I found this story today on the Associated Press:
HARTFORD, Conn. (AP) — State attorneys general nationwide are demanding that Craigslist remove its adult services section because they say the website cannot adequately block potentially illegal ads.
Connecticut Attorney General Richard Blumenthal announced Tuesday that he and colleagues in 16 states have sent a letter calling on the classified advertising site to get rid of its adult services category.
The attorneys general say Craigslist is not completely screening out ads that promote prostitution and child trafficking. The site creators pledged in 2008 to improve their policing efforts.
Craigslist has acquired the problem that every other free service has – it’s free, it became popular, and now it is targeted by people who are using it in a way that it was not intended for its general use. In this case, Craigslist is classified service that lets users come together. The problem is that since it is online, it is much easier for people to abuse the service.
In this case, policing ads is not easy to do. I’m sure that Craigslist does a good amount of abuse mitigation (all reputable free services do) but the problem is one of scale. For services like Hotmail and Gmail, they can implement algorithms to prevent bots from signing up with things like CAPTCHAs, IP address analysis and so forth. Craigslist’s problem is that the abusers of their service are actual humans who have switched mediums from traditional print to electronic print. Thus, stopping bots is not the issue being mitigated because it is not bots that are being abusive – it is humans. It is kind of like the dopes who post really dumb messages in Youtube comments.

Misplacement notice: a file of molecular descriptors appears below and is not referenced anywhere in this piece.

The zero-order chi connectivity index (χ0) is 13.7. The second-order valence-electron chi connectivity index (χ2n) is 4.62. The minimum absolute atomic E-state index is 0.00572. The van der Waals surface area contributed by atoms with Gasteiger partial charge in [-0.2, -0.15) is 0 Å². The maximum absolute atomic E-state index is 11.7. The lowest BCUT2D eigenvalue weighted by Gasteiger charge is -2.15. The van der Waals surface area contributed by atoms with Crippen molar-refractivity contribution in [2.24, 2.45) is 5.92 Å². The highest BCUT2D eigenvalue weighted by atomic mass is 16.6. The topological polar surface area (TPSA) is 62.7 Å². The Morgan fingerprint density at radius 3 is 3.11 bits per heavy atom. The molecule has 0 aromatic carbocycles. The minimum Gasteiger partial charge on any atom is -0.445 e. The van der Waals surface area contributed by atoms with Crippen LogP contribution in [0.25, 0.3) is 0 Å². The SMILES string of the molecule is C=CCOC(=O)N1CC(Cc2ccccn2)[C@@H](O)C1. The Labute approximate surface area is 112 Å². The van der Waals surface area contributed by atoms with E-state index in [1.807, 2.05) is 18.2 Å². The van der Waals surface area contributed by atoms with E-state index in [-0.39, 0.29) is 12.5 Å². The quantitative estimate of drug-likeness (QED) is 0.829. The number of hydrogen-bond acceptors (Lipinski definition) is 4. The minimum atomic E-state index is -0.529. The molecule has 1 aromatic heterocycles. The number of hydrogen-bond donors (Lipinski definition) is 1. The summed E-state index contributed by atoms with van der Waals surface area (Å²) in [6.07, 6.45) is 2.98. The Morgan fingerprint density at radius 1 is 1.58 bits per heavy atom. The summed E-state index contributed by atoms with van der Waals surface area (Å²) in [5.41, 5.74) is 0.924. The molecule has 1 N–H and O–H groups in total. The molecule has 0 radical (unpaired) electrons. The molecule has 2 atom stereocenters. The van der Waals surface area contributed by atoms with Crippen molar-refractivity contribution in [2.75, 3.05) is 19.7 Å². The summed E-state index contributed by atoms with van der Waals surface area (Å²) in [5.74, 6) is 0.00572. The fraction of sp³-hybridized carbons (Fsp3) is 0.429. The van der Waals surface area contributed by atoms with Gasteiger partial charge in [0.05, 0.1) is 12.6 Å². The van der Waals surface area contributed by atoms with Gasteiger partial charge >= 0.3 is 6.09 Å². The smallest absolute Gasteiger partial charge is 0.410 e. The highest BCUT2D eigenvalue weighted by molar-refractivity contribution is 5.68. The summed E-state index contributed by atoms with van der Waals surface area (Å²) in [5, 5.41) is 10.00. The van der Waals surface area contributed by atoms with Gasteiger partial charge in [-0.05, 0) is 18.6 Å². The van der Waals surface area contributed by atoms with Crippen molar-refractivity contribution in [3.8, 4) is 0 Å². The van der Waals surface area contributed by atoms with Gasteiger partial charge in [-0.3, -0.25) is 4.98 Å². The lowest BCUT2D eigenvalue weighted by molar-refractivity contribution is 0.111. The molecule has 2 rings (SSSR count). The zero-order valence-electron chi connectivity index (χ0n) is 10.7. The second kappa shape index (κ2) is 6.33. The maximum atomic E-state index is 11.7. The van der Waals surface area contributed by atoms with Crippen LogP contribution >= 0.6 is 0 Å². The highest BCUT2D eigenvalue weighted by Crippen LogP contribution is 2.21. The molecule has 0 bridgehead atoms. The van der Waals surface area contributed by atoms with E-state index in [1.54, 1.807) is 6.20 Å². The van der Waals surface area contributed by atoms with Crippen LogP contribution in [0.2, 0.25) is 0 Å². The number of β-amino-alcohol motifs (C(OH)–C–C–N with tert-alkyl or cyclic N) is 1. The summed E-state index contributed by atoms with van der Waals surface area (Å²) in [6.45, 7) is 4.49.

Speaking of comments, one commenter wrote on that article “I think these Attorney Generals have too much time on their hands…” It looks like they are saying that adult services are fine and Attorney Generals should focus on actual crimes. Human trafficking is a crime and these are crimes that they have to investigate. On the flip side, Craigslist needs to figure out whether or not it is worth the headache to continue to provide these services vs dealing with the wrath of government. Services like Paypal have to deal with credit card fraud and abuse and for them, it is worth it to continue to use them because it’s required in order to have people pay for stuff. Anti-abuse is expensive but worth it (you can bet that if fraud was rampant, the government would be heavily pressuring Paypal).
Craigslist, by contrast, is not the profit-making enterprise that Paypal is. To be sure, Craigslist is profitable but the creator of it was never in it for the money. The cost/benefit ratio of continuing to do this sort of thing vs just saying it isn’t worth the hassle is something every free service has to do. Several URL shortening services have done the same.